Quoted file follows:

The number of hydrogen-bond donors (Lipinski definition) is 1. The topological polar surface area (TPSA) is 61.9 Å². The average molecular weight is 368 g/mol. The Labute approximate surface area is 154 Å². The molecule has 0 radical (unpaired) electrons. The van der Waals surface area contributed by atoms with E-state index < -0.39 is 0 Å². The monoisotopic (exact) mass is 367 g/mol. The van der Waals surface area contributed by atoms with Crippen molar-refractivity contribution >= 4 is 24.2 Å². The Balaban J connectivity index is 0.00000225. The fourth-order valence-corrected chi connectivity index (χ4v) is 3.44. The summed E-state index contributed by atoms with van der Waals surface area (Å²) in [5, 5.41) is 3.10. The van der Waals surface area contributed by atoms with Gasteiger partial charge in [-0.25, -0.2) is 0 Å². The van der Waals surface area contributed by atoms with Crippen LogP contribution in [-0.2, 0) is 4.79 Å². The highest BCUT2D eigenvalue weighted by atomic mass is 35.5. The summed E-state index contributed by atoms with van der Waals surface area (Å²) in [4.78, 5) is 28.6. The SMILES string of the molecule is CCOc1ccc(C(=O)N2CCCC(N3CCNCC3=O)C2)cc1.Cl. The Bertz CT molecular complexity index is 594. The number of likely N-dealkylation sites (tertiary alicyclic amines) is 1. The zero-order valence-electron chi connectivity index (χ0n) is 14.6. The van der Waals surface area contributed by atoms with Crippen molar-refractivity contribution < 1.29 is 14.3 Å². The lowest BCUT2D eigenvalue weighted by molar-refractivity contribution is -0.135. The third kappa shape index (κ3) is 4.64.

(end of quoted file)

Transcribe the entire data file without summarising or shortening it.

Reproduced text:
The number of hydrogen-bond donors (Lipinski definition) is 1. The topological polar surface area (TPSA) is 61.9 Å². The average molecular weight is 368 g/mol. The Labute approximate surface area is 154 Å². The molecule has 0 radical (unpaired) electrons. The van der Waals surface area contributed by atoms with E-state index < -0.39 is 0 Å². The monoisotopic (exact) mass is 367 g/mol. The van der Waals surface area contributed by atoms with Crippen molar-refractivity contribution >= 4 is 24.2 Å². The Balaban J connectivity index is 0.00000225. The fourth-order valence-corrected chi connectivity index (χ4v) is 3.44. The summed E-state index contributed by atoms with van der Waals surface area (Å²) in [5, 5.41) is 3.10. The van der Waals surface area contributed by atoms with Gasteiger partial charge in [-0.25, -0.2) is 0 Å². The van der Waals surface area contributed by atoms with Crippen LogP contribution in [-0.2, 0) is 4.79 Å². The highest BCUT2D eigenvalue weighted by atomic mass is 35.5. The summed E-state index contributed by atoms with van der Waals surface area (Å²) in [4.78, 5) is 28.6. The SMILES string of the molecule is CCOc1ccc(C(=O)N2CCCC(N3CCNCC3=O)C2)cc1.Cl. The Bertz CT molecular complexity index is 594. The number of likely N-dealkylation sites (tertiary alicyclic amines) is 1. The zero-order valence-electron chi connectivity index (χ0n) is 14.6. The van der Waals surface area contributed by atoms with Crippen molar-refractivity contribution < 1.29 is 14.3 Å². The lowest BCUT2D eigenvalue weighted by molar-refractivity contribution is -0.135. The third kappa shape index (κ3) is 4.64.